Top Mistakes to Avoid When Making Hash

These are the top mistakes to avoid when making hash. Some of these may be new to you, while some you may have heard of before. Let us know if you have any questions or would like us to add any new topics to this post. Hopefully you learn something new and can improve the quality of hash that you serve your customers.

Not Rehydrating Dry Material Long Enough

When making bubble hash from dried material it is critically important to properly rehydrate the material. This can sometimes only take 15 minutes but for very dry material often takes 30-120 minutes. Inspect the material well before starting agitation. There should be no dry clumps remaining, otherwise you risk shearing plant matter during agitation and contaminating your hash.

When rehydrating material always layer the plant matter below the ice before adding the water. The ice will keep the flower from floating up when you add water, thus forcing it to re-hydrate during the pre soak.

Soaking Fresh Frozen Material Too Long

This goes hand in hand with the previous issue. Many start with running dry material before moving to wpff (whole plant fresh frozen). You then assume either through force of habit, or through overcorrection, that fresh frozen requires the same amount of soaking. The reality is that fresh frozen material is already fully saturated and only required 1-5 minutes of soaking to rehydrate the outside of the buds that may have dried out during the freezing process. Soaking too long can actually lead to green hash via chlorophyll leaching.

Using Warm Rinse Water

Using warm rinse water is another common mistake to avoid when making hash. Many ill advising tutorials posted online have you rinsing bubble hash with tap water. Tap water is rarely cold enough for the rinse, even in Canada where Hashtek is based. You should always be rinsing using a cold water rinse system. Either a pressurized sprayer filled with ice or a tote filled with ice and submersible pump thrown inside. Fully integrated systems like the Hashtek 25t and 65t come standard with ice cold rinse and supply water fed by a demand pump.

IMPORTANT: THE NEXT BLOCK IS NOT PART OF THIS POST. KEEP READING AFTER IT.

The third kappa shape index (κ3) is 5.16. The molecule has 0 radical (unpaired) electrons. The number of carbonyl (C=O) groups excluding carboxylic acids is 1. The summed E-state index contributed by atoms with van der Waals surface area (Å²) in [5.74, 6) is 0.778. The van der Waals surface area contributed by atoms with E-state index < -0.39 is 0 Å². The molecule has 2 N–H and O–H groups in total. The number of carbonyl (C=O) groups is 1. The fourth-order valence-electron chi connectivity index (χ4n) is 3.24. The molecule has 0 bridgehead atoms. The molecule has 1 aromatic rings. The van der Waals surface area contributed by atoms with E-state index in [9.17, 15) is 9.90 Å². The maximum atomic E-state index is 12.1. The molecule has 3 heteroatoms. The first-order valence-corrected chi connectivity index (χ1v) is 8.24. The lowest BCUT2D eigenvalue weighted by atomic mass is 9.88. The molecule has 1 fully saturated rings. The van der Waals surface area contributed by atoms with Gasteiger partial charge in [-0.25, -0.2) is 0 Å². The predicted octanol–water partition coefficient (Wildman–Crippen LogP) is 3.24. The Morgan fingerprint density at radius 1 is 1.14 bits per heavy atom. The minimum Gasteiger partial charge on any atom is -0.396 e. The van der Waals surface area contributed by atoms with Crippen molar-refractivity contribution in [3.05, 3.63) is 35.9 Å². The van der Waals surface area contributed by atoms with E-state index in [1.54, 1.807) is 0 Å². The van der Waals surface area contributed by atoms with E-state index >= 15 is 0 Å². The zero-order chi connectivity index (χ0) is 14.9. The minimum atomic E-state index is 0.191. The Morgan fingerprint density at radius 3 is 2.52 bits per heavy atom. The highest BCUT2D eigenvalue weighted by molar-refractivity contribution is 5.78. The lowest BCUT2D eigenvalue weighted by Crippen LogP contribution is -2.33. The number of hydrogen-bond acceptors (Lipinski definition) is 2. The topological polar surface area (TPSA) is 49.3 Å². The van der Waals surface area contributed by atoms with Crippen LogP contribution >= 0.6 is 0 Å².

Not Filtering Water

Use either RO or filtered water when extracting ice hash. RO is the gold standard but single stage charcoal filters take care of the chlorine taste at a fraction of the cost. Either way do not wash or rinse with tap water or you will be left with hash that has a chlorine residue and taste to it. If you are washing on a farm and well water must be used I recommend using it only for the wash and then rinsing with store-bought RO water due to the high mineral content in ground water.

Freezer Burned Or Oxidized Material

Making bubble hash is an extraction, not a magic process. It is impossible to take poor quality product and make something great with it. While things like like powdery mildew, or dust contamination from outdoor crops can be reliably remediated. Poor quality input material (low potency, low terpenes, improperly aged) will always yield poor quality hash. As the expression goes, fire-in, fire-out.

Not Using Appropriate Storage Vessels

Terpenes – which are a primary constituent of hash- are highly volatile compounds. Which means they easily turn to a gas and ‘escape’, leaving you with a dry flavourless hash. Terpenes are so volatile that they remain liquid in pharmaceutical grade freezers at -40C. To prevent terpene loss bubble hash should always be stored frozen in air tight containers like mason jars or c-vaults. Head space should always be minimized in storage containers (i.e. the volume of bubble hash should be 70-95% of the max capacity of the container). Containers from the freezer should be allowed to come up in temp prior to being opened to avoid moisture ingress and condensation inside the container which can lead to microbial growth. During the curing of hash rosin tight fitting containers with thick gaskets should be used.

For final packaging avoid the use of silicone containers. These do not have a tight seal and will allow terpenes to escape. Input biomass should be stored in thick (6mm or heavier) poly bags that have a light vacuum applied to them.

Overall these items are very common mistakes to avoid when making hash. Happy hash making!

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